In commercial orchards, irrigation will be required in addition to natural rainfall. Avocados are shallow rooted trees and are easily water stressed, affecting fruit production and quality. Further, as an evergreen tree, water requirements extend throughout the year, and irrigation may be required after harvest during dry spells in winter, in some regions.

Varieties

Different varieties suit different growing regions. The main varieties of avocado grown in Australia are Hass, Shepard, Reed, Sharwil and Wurtz. Hass is the dominant variety globally and in Australia represents about 80% of production while Shepard represents about 10% of production (at 2012–13).

Hass avocados are known for their oval shape and pebbly skin that turns dark purple-black when ripe. Due to its adaptability to a range of growing regions, Hass avocados are available for most of the year, however Hass does not grow very well in the more tropical locations

Shepard avocados have a smooth green, glossy skin with a longer neck than the Hass. The flesh has a mild, buttery flavour and doesn’t turn brown when cut. Shepard is available in peak supply from February to April. It requires a more tropical climate.

Only known varieties of avocado should be grown commercially. Because avocado trees do not grow true to type from seed, commercial orchards should be established from grafted trees, where a preferred variety is transplanted (grafted) onto rootstock.

Planting and crop management

Site selection for avocado plantings is very important and careful attention should be paid to the micro-climate of the site, as trees are susceptible to frost (particularly when young), wind, sunburn and salt spray.

Windbreak protection is essential. At the very least, windbreaks should be placed along the edge of the orchard at right angles to the prevailing winds. Many growers also include internal windbreaks every 100 to 200m within the orchard. These windbreaks should be established prior to planting the avocado trees.

To protect from sun damage, it may be necessary to paint the young trees’ bark with white acrylic paint and mulch should be incorporated into the soil at planting to act as insulation. Young trees can also be damaged by herbicide over spray and the use of protective tree trunk guards is also recommended.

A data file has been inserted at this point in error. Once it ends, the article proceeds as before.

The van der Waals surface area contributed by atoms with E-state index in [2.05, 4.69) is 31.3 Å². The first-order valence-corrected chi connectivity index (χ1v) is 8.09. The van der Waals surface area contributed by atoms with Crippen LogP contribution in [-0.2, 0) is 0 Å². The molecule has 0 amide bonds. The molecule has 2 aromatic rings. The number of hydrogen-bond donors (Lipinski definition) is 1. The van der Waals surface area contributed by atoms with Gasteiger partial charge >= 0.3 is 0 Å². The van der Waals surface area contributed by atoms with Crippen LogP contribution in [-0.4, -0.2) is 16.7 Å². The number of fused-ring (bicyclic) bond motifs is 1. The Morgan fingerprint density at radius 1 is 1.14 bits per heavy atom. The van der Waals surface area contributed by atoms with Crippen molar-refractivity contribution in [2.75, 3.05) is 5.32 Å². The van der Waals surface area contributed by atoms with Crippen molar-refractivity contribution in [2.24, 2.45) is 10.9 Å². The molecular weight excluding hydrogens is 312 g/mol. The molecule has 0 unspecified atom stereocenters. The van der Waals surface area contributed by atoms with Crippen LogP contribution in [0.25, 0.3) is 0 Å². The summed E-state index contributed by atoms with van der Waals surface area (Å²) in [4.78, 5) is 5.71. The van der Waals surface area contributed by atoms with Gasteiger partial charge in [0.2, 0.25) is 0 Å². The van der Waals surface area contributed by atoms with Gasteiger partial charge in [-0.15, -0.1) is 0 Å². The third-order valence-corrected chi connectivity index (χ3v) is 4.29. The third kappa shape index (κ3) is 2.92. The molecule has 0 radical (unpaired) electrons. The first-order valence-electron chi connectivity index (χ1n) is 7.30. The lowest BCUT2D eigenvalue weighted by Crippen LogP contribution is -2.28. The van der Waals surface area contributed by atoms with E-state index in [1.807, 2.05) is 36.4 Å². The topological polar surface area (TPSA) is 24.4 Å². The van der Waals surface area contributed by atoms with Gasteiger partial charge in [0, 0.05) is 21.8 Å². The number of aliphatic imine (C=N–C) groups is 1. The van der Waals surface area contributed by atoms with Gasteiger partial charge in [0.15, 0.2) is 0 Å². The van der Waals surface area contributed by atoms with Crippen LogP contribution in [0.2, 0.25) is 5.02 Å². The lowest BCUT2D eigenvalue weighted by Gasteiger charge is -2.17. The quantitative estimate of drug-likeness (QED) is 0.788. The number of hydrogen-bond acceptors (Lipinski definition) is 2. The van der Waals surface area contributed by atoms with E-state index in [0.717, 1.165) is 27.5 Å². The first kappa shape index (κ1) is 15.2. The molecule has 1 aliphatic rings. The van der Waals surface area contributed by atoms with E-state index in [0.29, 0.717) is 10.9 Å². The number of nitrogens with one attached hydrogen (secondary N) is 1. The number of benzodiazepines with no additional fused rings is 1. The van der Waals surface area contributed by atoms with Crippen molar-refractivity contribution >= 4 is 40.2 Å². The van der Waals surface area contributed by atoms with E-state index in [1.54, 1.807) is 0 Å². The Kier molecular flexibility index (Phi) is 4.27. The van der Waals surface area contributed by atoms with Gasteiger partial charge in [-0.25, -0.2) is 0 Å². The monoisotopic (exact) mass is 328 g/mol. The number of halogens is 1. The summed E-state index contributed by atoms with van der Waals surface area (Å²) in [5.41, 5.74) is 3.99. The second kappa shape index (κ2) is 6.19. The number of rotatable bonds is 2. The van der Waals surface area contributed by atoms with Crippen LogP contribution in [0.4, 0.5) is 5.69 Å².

A soil test should be conducted well before planting so soil pH and nutrient levels can be corrected, noting that it may take longer than one year to correct a soil nutrient imbalance.

Site selection should also consider good drainage as avocados are extremely susceptible to the phytophthora root rot and no avocado rootstock is completely resistant to this disease. Water should not pool on the surface for more than 24 hours and there should be good drainage through the soil profile to at least 1m (preferably more). While sloping land will aid drainage, steep gradients will make harvesting and other management operations difficult. Steep sites are also susceptible to erosion.

Trees should be sourced from a specialist nursery because avocado trees do not grow true to type from seed. Commercial orchards should be established using grafted trees—where a preferred variety is transplanted (grafted) onto rootstock. The industry group Avocados Australia can provide information about reputable suppliers.

Avocados are evergreen, therefore they can be planted at almost any time of the year. Planting holes should be large enough to take the root system comfortably but large holes are unnecessary. Ensure the soil is well broken up on the sides to prevent roots spiralling in the tree hole. Do not place fertilisers in the planting hole, as they can burn young tree roots.

Avocado trees can grow quite large (up to 20m) if canopy size is not managed, so row spacing is important. Spacings of 12 x 6m, 10 x 5m, and 8 x 4m (equivalent to 138–312 trees per hectare) are popular. Generally rows should run north–south to allow better infiltration of sunlight.

Pruning of new plantings is not required as avocado trees generally shape themselves. However, in order to create a bushier, more compact tree that is easier to manage, strong upward growing tips should be pinched out to promote side shoots during the first two years of growth. Any branches causing overcrowding and shoots from below the grafted area should be removed. As they grow, trees will require regular pruning to manage the canopy size and fruiting capacity.

Fertiliser rates will depend on a range of factors, including tree size, variety, soil type and irrigation. It is recommended that leaf analysis be undertaken in order to identify fertiliser needs. The New South Wales Department of Primary Industries Avocado Growing Guide includes detailed information on fertiliser needs.

An important point to remember is that avocado trees are evergreen and in most regions will require irrigation all year, including dry spells during winter. They are very sensitive to moisture stress, especially during flowering, fruit set and fruit development. During these critical periods the soil profile should be monitored to ensure it does not dry out. Annual supplementary water needs vary with region, from 3–5ML/ha in subtropical regions to 12–15ML/ha in Mediterranean regions.

Weeds, pests, and diseases